In accordance with the agreement in its bid, the American Bantam Car Company built and delivered the first pilot model to Holabird in 49 days. During the construction of this original model, the bugaboo of weight cropped up again. It became evident to both Bantam and Holabird that strength and material limitations, as well as other engineering factors, would make it virtually impossible to meet the 1275 pound weight requirement. Hence all 70 jeeps weighed some hundred pounds more, although still less than the 2100 pound limit set in the tentative specifications of July 7, 1941, or the still later revised military characteristics of July 3, 1942, which raised the final weight of the jeep, for the period covered by this study, to not more than 2450 pounds.
When the jeep reached the using arms in the field it success was instant and sensational. At posts, camps, and stations all over the country, it won the admiration of everyone for the manner in which it performed. The demonstrations it gave of climbing and leaping, and its all-round ability to push its way through tough situations, impressed all beholders…It’s four-wheel drive proved that it could operate over the roughest terrain. Water eighteen inches in depth was forded with ease. Although riding in the jeep was far from pleasure driving, it auxiliary transmission, providing six speeds forward and two reverse, enabled it to hit a mile-a-minute clip on the highway or claw its way up grades of 60% or better, in low. In its appearance, too, the jeep was radically different. Soon well-known to every school-boy on the street were its squat, rectangular, utilitarian shape in its coat of olive-drab, lustreless enamel that had been developed shortly before; its low silhouette; the flat fenders on each of which an additional man could be carried if necessary; the heavy brushguard protecting the front; the folding windshield and detachable folding top or canopy; the pintle and towing hooks; the heavy duty mud-and-snow tread tires; and the front and rear blackout lights.” – from The Jeep –It’s Development and Procurement Under the Quartermaster Corps, 1940-1942 by H. Rifkind, 1943.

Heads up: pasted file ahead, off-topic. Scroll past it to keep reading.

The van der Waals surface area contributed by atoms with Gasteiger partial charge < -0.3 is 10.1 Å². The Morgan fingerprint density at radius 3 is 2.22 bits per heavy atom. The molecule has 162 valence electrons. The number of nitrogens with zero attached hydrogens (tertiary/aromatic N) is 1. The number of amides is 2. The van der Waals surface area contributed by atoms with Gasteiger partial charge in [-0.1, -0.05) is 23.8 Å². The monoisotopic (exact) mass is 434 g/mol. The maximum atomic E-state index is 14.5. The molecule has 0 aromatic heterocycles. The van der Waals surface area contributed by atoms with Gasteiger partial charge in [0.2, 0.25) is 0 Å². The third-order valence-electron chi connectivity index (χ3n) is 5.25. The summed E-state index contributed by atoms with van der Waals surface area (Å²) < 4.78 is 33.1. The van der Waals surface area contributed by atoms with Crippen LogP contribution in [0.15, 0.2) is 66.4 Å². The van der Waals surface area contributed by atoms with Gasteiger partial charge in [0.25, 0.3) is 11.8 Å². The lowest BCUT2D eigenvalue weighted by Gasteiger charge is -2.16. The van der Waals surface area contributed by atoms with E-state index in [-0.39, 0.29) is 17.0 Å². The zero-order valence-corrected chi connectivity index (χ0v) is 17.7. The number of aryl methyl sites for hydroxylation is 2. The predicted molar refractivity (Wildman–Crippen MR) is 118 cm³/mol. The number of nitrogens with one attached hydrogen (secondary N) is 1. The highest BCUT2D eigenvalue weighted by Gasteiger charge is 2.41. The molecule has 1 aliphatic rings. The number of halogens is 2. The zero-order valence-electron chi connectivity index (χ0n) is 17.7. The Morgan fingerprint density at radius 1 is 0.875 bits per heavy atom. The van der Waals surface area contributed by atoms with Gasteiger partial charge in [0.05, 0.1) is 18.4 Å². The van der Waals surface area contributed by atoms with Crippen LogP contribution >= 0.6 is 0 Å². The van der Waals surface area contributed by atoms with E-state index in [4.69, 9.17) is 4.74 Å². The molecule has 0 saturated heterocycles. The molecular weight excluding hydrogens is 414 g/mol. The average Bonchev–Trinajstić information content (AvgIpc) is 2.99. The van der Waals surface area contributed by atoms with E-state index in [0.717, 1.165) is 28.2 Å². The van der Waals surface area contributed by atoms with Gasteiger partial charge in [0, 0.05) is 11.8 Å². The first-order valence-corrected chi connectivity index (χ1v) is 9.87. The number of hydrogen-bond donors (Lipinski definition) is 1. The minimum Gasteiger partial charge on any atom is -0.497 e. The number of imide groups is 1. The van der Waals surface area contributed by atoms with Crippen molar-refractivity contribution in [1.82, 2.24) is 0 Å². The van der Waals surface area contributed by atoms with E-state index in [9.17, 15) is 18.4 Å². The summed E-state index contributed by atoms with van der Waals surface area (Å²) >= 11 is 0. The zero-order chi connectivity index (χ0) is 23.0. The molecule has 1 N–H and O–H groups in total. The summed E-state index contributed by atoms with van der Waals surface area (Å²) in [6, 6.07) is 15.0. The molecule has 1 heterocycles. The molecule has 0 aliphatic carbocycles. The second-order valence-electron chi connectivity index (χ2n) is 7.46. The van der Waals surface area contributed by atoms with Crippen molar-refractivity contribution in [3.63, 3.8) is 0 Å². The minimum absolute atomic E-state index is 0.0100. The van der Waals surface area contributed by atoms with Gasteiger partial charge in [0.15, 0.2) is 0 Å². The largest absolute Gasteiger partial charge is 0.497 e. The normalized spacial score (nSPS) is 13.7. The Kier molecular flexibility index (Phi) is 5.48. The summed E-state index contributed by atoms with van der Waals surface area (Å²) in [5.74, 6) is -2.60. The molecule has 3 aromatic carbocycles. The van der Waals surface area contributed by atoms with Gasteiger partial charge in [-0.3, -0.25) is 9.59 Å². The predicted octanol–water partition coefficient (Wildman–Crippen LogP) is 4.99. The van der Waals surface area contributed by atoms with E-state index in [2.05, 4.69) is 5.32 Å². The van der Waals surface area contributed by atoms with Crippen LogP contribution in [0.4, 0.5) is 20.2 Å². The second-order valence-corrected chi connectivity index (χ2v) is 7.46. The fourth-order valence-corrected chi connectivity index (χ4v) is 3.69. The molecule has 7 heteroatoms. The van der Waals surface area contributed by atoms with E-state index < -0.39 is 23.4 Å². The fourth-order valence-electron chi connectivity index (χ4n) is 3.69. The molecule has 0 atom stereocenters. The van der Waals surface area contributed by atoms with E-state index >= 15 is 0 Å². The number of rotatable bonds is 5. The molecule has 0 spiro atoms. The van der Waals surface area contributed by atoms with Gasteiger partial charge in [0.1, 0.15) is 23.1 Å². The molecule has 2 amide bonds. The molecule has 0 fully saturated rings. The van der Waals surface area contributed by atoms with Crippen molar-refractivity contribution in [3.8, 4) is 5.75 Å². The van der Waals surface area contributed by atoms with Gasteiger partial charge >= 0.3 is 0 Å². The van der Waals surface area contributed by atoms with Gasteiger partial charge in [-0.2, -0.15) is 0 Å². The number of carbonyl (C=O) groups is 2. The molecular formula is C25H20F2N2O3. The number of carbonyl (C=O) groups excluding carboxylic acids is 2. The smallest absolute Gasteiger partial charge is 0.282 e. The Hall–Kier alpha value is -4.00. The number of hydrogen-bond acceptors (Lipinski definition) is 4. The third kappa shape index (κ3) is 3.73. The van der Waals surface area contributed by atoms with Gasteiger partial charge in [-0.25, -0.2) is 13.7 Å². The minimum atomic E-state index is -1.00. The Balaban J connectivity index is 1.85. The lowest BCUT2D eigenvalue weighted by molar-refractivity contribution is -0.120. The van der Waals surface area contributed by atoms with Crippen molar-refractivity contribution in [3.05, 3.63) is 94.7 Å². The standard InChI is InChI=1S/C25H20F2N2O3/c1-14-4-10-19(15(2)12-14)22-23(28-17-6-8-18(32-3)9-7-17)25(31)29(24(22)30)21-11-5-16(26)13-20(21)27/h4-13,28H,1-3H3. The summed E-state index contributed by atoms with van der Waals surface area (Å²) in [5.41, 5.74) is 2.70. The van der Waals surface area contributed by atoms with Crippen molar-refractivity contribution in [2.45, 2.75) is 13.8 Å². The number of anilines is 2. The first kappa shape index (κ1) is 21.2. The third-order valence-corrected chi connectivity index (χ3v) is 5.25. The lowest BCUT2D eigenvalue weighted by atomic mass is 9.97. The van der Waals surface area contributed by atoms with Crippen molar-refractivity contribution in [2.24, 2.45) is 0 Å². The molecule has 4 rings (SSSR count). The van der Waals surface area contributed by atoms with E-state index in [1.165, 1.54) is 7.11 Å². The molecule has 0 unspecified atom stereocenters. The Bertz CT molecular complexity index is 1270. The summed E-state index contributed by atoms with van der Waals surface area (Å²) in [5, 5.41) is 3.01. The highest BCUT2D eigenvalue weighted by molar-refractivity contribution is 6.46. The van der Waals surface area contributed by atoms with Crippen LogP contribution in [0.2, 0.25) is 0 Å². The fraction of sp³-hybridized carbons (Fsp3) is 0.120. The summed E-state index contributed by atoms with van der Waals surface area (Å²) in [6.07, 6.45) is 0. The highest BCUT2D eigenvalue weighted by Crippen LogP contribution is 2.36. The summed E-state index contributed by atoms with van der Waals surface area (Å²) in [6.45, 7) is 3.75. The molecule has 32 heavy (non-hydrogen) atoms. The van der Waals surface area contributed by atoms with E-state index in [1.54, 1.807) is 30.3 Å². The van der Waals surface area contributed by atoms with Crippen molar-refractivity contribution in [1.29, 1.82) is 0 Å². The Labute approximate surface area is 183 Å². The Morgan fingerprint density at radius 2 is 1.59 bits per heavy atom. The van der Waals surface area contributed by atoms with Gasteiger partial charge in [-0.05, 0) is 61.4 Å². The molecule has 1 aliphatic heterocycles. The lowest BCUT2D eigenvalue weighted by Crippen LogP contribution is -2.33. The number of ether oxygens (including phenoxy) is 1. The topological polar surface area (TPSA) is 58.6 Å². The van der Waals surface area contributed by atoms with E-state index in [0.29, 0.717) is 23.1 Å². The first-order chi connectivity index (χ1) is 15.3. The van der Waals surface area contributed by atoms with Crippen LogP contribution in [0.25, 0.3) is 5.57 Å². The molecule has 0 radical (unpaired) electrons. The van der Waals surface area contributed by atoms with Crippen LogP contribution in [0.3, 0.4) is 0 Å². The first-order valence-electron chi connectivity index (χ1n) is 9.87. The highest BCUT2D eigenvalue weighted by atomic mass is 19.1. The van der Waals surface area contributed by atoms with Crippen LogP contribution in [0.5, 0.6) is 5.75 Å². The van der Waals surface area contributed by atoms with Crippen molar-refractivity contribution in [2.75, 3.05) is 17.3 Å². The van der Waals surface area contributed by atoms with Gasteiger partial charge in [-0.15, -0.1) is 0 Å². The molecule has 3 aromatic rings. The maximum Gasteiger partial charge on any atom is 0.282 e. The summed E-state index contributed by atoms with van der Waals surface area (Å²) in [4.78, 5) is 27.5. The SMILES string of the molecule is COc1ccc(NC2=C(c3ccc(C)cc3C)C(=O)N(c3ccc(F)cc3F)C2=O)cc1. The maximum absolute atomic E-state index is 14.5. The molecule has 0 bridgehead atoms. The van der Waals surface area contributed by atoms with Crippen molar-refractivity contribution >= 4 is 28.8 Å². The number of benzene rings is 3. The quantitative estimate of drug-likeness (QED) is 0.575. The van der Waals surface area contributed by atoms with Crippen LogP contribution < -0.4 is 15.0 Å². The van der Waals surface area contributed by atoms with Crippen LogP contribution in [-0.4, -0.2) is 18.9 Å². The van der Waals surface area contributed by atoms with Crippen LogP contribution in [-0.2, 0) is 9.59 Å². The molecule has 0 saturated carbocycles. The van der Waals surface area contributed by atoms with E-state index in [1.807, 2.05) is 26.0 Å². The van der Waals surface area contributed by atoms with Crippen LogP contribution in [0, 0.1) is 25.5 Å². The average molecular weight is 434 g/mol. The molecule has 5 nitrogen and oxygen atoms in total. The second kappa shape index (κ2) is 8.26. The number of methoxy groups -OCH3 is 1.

The jeep proved so very successful that it has remained in production with minimal changes so that even today “every school-boy” still recognizes a jeep vehicle. Unfortunately, the jeeps’ success would not be tied to the success of American Bantam Car Company. The company would lose the bid for the standardized war-time jeep to Willys-Overland. Then through negotiations Ford Motor Company would be selected as the alternate producer of the Willys jeep. Bantam after delivering its last Bantam BRC would never again produce cars for the government or anyone else. During the war it produced trailers pulled by the Willys MB and Ford GPW. The company survived after the war for a time producing civilian versions of the jeep trailer. The company was bought by another concern and quickly faded from the scene. A sad ending for the first designer and builder of the jeep.
Photo Sources: TM 10-1205 (color enhanced) and the Army Heritage and Education Center